I go this from the Space Advocate this morning -djs.
From this story in Space News.
The International Space Station (ISS) should be used as a national laboratory to support scientific research and commercial business development. Congress supports this idea and NASA is now moving in the direction of helping to make the national lab concept a reality. This is good news for taxpayers wanting to ensure that America maximizes the value of its investment in space.
While NASA will continue to pursue research aboard the ISS that is specifically designed to support its long-term exploration goals, it will open up Station facilities for use by other government agencies -- such as the National Institutes of Health, the National Science Foundation and the Departments of Energy, Commerce and Agriculture -- as well as private firms eager to exploit the unique micro-gravity environment found on Station. Medical and health care breakthroughs alone that could improve the quality of life for all people would justify this expanded approach to using the ISS.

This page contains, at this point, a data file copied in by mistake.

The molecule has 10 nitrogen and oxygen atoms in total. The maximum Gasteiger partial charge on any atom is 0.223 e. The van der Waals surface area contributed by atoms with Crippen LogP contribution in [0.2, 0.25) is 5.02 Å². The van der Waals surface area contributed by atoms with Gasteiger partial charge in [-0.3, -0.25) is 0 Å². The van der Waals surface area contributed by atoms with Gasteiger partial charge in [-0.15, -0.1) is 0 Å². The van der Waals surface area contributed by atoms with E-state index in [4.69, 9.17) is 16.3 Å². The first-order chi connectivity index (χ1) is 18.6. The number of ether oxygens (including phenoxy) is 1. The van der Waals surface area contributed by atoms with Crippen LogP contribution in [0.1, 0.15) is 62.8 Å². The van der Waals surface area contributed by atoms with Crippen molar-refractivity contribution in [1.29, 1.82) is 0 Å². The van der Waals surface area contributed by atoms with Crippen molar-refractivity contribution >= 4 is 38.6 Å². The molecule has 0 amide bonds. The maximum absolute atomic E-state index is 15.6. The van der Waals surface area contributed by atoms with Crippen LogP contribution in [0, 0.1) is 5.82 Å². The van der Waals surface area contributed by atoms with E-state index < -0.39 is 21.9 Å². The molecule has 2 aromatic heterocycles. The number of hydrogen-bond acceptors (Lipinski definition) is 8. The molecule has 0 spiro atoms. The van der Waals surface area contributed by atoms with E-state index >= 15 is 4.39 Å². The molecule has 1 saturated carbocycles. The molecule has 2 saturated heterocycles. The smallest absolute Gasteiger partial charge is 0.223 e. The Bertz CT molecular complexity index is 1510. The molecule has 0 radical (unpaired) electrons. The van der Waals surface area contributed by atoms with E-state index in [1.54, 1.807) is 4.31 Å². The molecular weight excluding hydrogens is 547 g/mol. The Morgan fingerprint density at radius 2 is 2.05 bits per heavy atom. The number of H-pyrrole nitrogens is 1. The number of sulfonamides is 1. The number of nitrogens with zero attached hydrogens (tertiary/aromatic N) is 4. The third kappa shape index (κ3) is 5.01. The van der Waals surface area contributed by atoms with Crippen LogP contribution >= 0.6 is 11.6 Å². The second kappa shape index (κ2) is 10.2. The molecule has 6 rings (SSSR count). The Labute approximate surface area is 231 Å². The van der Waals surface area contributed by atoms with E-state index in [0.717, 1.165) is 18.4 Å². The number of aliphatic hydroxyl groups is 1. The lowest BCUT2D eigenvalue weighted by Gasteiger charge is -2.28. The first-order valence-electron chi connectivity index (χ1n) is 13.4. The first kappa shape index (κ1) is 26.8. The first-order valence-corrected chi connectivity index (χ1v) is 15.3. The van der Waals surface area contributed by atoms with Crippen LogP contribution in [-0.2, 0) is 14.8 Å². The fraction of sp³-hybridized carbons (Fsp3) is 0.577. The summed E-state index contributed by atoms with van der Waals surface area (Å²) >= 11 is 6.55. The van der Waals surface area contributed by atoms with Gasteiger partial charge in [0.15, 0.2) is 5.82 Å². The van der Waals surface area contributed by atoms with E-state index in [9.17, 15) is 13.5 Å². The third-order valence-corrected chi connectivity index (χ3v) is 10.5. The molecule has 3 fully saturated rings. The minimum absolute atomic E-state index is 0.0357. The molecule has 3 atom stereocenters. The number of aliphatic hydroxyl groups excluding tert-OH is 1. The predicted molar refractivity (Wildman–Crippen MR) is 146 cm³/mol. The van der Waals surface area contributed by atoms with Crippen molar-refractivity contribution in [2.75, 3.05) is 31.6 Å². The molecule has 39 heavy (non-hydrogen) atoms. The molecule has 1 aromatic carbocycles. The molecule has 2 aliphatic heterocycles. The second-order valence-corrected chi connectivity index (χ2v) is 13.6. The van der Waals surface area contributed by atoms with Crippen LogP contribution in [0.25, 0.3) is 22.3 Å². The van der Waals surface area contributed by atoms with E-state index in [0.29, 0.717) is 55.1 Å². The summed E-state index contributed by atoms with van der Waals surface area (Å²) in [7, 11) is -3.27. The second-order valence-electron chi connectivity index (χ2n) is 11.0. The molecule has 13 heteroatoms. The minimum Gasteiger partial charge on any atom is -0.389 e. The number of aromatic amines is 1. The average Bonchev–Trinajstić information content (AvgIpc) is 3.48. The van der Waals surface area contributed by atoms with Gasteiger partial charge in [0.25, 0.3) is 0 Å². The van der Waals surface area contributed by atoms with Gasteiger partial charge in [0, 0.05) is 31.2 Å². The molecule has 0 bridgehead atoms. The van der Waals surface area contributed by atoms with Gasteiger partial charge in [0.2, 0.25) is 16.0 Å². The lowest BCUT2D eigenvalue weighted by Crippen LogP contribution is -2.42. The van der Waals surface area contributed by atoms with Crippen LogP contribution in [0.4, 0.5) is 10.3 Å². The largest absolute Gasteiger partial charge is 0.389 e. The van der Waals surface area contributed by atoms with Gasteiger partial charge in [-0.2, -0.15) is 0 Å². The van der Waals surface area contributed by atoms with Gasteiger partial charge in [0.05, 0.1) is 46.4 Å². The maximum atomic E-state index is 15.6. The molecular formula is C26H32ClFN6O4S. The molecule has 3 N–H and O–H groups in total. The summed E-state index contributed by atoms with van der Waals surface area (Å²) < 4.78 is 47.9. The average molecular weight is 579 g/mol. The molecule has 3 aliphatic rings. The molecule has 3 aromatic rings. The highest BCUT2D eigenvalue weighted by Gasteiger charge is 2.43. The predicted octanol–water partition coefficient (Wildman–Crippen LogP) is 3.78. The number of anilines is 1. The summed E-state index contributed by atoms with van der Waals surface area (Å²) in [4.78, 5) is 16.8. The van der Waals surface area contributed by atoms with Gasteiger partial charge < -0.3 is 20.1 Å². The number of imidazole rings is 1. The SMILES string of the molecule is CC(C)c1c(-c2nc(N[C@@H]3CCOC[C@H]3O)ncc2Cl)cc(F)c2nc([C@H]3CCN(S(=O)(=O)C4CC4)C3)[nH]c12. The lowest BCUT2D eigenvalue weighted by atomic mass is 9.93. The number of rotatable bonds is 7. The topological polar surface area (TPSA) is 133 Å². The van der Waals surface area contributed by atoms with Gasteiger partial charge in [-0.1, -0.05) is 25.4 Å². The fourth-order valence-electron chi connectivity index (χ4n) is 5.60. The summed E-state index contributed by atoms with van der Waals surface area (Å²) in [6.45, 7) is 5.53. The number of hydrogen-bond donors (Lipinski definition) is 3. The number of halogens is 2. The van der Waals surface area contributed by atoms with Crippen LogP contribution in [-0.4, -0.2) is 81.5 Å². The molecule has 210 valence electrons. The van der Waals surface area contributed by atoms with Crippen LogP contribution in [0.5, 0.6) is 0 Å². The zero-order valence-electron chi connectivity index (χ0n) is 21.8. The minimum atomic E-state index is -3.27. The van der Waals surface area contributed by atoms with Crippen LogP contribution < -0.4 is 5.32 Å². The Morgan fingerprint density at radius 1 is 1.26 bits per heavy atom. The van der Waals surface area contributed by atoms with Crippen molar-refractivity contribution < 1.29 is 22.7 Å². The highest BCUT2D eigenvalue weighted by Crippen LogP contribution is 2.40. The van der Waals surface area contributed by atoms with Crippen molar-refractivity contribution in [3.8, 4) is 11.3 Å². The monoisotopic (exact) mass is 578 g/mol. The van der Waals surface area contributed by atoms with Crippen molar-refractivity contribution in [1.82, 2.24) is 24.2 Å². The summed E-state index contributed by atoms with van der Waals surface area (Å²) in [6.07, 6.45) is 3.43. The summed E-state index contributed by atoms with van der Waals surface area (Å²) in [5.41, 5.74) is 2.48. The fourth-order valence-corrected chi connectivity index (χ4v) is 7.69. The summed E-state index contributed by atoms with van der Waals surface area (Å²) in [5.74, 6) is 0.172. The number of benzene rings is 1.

Saturday, July 21, 2007
Thursday, July 19, 2007
Space Adventures has booked two more seats for tourists on upcoming Russian trips to the ISS. No word on who they are yet, but reports are that they paid $30 million. It is not clear whether the price went up or they are going to do something special. Previous tourists reportedly paid $20 million.
[update: According to Eric Anderson the price increase is due to the dollar falling against the ruble.]
Brazil launched a sounding rocket to revive its stalled space program. A deadly accident in 2003 brought the South American space program to a halt. There appears to be hold, though, that they are back on track.
I have just recieved my copy of Rocketeers. I shall have a review by early next week. I love blogging. Where else have a gotten to ready awesome books 11 days before they hit the stores. Based on first glance, it looks like a page turner.
Tuesday, July 17, 2007
Scotland and England are fighting over who gets to launch the first space tourist in Britain. (From RLV and Space Transport News).